Gender Inequality at Work and Home Is Costing Women’s Mental Health
Somehow, even though many women work full-time just like men, women are still doing way more than their share of unpaid labor. American women spend four hours every day on unpaid work like cleaning and taking care of children, while men spend less than half that time.
This disparity means women end up doing four more years of unpaid work than men. If you’re thinking there must be some serious consequences for women working full-time hours and doing all that unpaid work, new research suggests you’re right.
A study from the Australian National University suggests that the healthy work limit for women is 34 hours a week compared to 47 hours per week for men, due to the extra time women spend on domestic duties. Most women working full-time fly right past that suggestion, though. In Australia, two-thirds of full time employees work more than 40 hours. In the U.S., the average full-time employee works 47 hours per week.
“Long work hours erode people’s mental and physical health, because it leaves less time to eat well and look after themselves properly,” writes Dr. Huong Dinh, the study’s lead researcher. “Given the extra demands placed on women, it’s impossible for women to work the long hours often expected by employers unless they compromise their health.”
Men are still not expected to tackle the same duties at home that women are, which gives them a “time advantage in the labor market,” according to co-researcher Professor Lyndall Strazdins.
According to the data, men work an average of 41 hours a week (full-time) and women work 36 hours a week (full time). This gave the men in the study an extra 100 hours every year, a “significant head start in their career.”
Many people who don’t believe in the fact of the gender pay gap claim that women are paid less because they work part-time more often or take lower paying jobs. The reality is, in addition to the effect of gender bias on salary, women’s careers and incomes suffer because men have the ability to work longer hours that women cannot compete with unless they sacrifice their mental health.
The researchers found a “tipping point” at 39 hours per week. Women who worked more than 39 hours a week had an increased risk of mental health problems like depression and anxiety. Not to mention lack of sleep and simply time to relax and do whatever you want with your free time.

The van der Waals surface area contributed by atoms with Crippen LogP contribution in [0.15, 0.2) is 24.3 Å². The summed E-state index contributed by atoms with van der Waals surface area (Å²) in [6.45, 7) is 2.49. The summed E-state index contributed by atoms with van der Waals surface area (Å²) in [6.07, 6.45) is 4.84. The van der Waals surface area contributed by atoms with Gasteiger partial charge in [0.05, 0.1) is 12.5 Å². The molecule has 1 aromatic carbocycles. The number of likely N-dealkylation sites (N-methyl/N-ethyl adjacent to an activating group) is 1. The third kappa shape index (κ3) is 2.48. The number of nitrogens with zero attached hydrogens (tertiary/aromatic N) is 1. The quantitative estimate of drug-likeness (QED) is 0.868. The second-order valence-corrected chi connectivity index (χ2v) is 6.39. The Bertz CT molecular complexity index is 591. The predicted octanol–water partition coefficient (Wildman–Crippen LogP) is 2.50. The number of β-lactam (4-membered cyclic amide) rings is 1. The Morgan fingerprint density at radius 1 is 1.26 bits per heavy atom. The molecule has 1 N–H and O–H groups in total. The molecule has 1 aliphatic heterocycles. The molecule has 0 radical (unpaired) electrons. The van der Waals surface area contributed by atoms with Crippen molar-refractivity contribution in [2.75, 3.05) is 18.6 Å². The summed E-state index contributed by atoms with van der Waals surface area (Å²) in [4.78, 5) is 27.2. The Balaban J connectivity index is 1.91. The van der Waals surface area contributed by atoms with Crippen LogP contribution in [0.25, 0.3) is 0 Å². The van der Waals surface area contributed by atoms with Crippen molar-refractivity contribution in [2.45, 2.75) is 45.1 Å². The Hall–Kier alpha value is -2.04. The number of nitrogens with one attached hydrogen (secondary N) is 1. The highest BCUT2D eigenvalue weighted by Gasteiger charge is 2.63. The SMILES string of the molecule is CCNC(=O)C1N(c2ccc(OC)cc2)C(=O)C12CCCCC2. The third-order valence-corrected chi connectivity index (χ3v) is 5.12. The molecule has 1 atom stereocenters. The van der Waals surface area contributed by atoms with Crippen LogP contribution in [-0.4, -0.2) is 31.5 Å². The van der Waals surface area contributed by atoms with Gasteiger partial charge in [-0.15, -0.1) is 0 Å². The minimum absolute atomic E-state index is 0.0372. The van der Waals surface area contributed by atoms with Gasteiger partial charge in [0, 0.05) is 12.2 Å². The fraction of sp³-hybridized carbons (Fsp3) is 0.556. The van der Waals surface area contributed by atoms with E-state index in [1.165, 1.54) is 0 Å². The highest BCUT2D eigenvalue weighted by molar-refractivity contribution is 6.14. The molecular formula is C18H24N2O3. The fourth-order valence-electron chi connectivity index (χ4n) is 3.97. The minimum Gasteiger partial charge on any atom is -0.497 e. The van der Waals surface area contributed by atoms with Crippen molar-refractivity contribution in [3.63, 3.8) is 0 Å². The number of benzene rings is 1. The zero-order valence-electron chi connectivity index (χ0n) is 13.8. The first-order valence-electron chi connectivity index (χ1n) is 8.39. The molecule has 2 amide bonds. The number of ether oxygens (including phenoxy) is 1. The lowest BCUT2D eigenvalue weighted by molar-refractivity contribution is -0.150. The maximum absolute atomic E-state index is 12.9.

Although the researchers recommended a lower cap on the number of hours women work a week, this suggestion seems counterproductive. Further limiting women’s ability to contribute equally in the workplace will only serve to make employers see them as less valuable than male employees (more so than they already do). Women shouldn’t have to work 47 hours a week and fulfill more than their share of work at home in order to receive equal treatment and pay at work. No one should. But the solution isn’t to reduce their capacity to contribute at work either.
Instead, the burden is on men to fix this problem. Men have to be the ones to limit their hours at work so they can contribute equally at home. If both men and women share the same amount of domestic duties, they’ll have equal time to spend at work and neither will be over-burdened by their responsibilities between work and home, at least not disproportionately. Men need to be doing their fair share at home to reduce the undue strain on women’s mental health that this inequality is causing.
Men must contribute at home equally to women so women will be able to advance with equal speed in their careers. Women can’t have it all if we’re stuck doing it all.
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